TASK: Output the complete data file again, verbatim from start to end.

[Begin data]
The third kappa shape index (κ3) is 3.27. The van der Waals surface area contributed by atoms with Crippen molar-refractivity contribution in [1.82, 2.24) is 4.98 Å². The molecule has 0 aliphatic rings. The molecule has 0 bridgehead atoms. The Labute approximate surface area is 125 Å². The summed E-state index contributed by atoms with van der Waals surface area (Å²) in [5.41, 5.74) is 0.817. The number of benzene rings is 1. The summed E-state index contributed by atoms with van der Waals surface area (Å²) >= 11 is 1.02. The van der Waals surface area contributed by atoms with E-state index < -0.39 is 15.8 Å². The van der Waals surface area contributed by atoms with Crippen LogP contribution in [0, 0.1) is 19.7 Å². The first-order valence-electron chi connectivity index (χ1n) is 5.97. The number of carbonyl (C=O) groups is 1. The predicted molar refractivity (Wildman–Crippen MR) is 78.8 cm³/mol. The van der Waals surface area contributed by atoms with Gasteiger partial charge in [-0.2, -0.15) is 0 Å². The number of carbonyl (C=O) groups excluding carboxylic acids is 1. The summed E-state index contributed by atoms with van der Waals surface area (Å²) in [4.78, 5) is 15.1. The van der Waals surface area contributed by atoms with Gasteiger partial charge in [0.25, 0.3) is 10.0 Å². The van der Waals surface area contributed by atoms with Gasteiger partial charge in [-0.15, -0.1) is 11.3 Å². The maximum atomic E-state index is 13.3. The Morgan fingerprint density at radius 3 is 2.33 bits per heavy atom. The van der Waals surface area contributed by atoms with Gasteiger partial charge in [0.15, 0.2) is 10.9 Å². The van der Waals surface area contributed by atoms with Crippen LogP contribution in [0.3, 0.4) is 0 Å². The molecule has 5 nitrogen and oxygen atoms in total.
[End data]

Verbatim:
The third kappa shape index (κ3) is 3.27. The van der Waals surface area contributed by atoms with Crippen molar-refractivity contribution in [1.82, 2.24) is 4.98 Å². The molecule has 0 aliphatic rings. The molecule has 0 bridgehead atoms. The Labute approximate surface area is 125 Å². The summed E-state index contributed by atoms with van der Waals surface area (Å²) in [5.41, 5.74) is 0.817. The number of benzene rings is 1. The summed E-state index contributed by atoms with van der Waals surface area (Å²) >= 11 is 1.02. The van der Waals surface area contributed by atoms with E-state index < -0.39 is 15.8 Å². The van der Waals surface area contributed by atoms with Crippen LogP contribution in [0, 0.1) is 19.7 Å². The first-order valence-electron chi connectivity index (χ1n) is 5.97. The number of carbonyl (C=O) groups is 1. The predicted molar refractivity (Wildman–Crippen MR) is 78.8 cm³/mol. The van der Waals surface area contributed by atoms with Gasteiger partial charge in [-0.2, -0.15) is 0 Å². The number of carbonyl (C=O) groups excluding carboxylic acids is 1. The summed E-state index contributed by atoms with van der Waals surface area (Å²) in [4.78, 5) is 15.1. The van der Waals surface area contributed by atoms with Gasteiger partial charge in [0.25, 0.3) is 10.0 Å². The van der Waals surface area contributed by atoms with Gasteiger partial charge in [-0.15, -0.1) is 11.3 Å². The maximum atomic E-state index is 13.3. The Morgan fingerprint density at radius 3 is 2.33 bits per heavy atom. The van der Waals surface area contributed by atoms with Gasteiger partial charge in [0.15, 0.2) is 10.9 Å². The van der Waals surface area contributed by atoms with Crippen LogP contribution in [0.3, 0.4) is 0 Å². The molecule has 5 nitrogen and oxygen atoms in total.